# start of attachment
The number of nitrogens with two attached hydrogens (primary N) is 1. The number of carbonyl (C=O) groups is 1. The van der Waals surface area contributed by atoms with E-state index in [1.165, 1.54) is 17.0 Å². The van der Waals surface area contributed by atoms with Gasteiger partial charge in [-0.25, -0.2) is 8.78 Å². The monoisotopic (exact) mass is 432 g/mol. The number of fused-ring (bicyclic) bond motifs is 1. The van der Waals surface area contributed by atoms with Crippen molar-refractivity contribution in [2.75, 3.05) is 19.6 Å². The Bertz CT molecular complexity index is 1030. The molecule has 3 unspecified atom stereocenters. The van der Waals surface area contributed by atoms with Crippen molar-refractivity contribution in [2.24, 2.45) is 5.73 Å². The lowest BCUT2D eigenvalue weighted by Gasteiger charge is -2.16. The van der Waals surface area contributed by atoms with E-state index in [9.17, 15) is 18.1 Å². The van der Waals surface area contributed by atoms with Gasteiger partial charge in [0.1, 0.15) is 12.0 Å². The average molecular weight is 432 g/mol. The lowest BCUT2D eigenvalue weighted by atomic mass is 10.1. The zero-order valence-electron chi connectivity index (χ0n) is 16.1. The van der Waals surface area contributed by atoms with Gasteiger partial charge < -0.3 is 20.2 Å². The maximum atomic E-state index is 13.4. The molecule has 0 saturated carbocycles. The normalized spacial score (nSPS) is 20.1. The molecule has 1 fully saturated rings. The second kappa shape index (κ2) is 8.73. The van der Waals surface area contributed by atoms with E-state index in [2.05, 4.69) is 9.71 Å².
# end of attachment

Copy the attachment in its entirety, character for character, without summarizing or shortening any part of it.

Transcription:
The number of nitrogens with two attached hydrogens (primary N) is 1. The number of carbonyl (C=O) groups is 1. The van der Waals surface area contributed by atoms with E-state index in [1.165, 1.54) is 17.0 Å². The van der Waals surface area contributed by atoms with Gasteiger partial charge in [-0.25, -0.2) is 8.78 Å². The monoisotopic (exact) mass is 432 g/mol. The number of fused-ring (bicyclic) bond motifs is 1. The van der Waals surface area contributed by atoms with Crippen molar-refractivity contribution in [2.75, 3.05) is 19.6 Å². The Bertz CT molecular complexity index is 1030. The molecule has 3 unspecified atom stereocenters. The van der Waals surface area contributed by atoms with Crippen molar-refractivity contribution in [2.24, 2.45) is 5.73 Å². The lowest BCUT2D eigenvalue weighted by Gasteiger charge is -2.16. The van der Waals surface area contributed by atoms with E-state index in [9.17, 15) is 18.1 Å². The van der Waals surface area contributed by atoms with Gasteiger partial charge in [0.1, 0.15) is 12.0 Å². The average molecular weight is 432 g/mol. The lowest BCUT2D eigenvalue weighted by atomic mass is 10.1. The zero-order valence-electron chi connectivity index (χ0n) is 16.1. The van der Waals surface area contributed by atoms with Gasteiger partial charge < -0.3 is 20.2 Å². The maximum atomic E-state index is 13.4. The molecule has 0 saturated carbocycles. The normalized spacial score (nSPS) is 20.1. The molecule has 1 fully saturated rings. The second kappa shape index (κ2) is 8.73. The van der Waals surface area contributed by atoms with E-state index in [2.05, 4.69) is 9.71 Å².